The jump is a crucial change in academic expectations for reading and math, that happens in the third grade. 


Students move from learning to read, to reading to learn. They’re no longer taught to sound out words. They are now expected to read fluently enough to acquire information from a text and apply that new understanding. Your kid may have only struggled with reading in earlier years, but in third-grade that becomes an across-the-curriculum disadvantage, because every single subject requires reading. Kids who don’t read well can’t access content and in a general-education classroom of 25 other kids, they quickly fall behind.  


At the same time, students are now expected to have a solid understanding of place value, use that knowledge to fluently add and subtract within 100 and be ready to build upon that understanding to multiply and divide. Third grade math, nearly in its entirety, is multiplication and division. If your child struggled with second-grade math, and first-grade math before that… chance are they haven’t yet acquired the number sense necessary to succeed in third-grade. And for Chicago Public Schools, it’s a benchmark year!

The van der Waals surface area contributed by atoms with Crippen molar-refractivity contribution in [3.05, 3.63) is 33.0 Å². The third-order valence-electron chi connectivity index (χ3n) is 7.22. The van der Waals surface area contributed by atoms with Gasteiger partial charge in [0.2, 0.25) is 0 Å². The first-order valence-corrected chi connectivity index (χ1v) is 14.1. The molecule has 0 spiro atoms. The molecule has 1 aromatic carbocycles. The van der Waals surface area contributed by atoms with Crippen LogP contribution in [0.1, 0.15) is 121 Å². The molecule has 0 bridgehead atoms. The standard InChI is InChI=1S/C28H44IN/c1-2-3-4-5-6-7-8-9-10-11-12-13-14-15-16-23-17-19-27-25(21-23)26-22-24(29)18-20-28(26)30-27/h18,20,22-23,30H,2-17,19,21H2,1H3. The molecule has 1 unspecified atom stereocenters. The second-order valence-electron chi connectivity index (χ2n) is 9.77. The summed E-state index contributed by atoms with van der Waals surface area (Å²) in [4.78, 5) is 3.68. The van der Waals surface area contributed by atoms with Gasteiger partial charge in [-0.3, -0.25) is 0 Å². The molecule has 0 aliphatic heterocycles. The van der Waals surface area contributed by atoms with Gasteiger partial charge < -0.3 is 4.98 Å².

Great news, though… You’re in the right place!

Let’s get your kid ready to flip through pages and problems with tutoring with the Literacy Acrobat.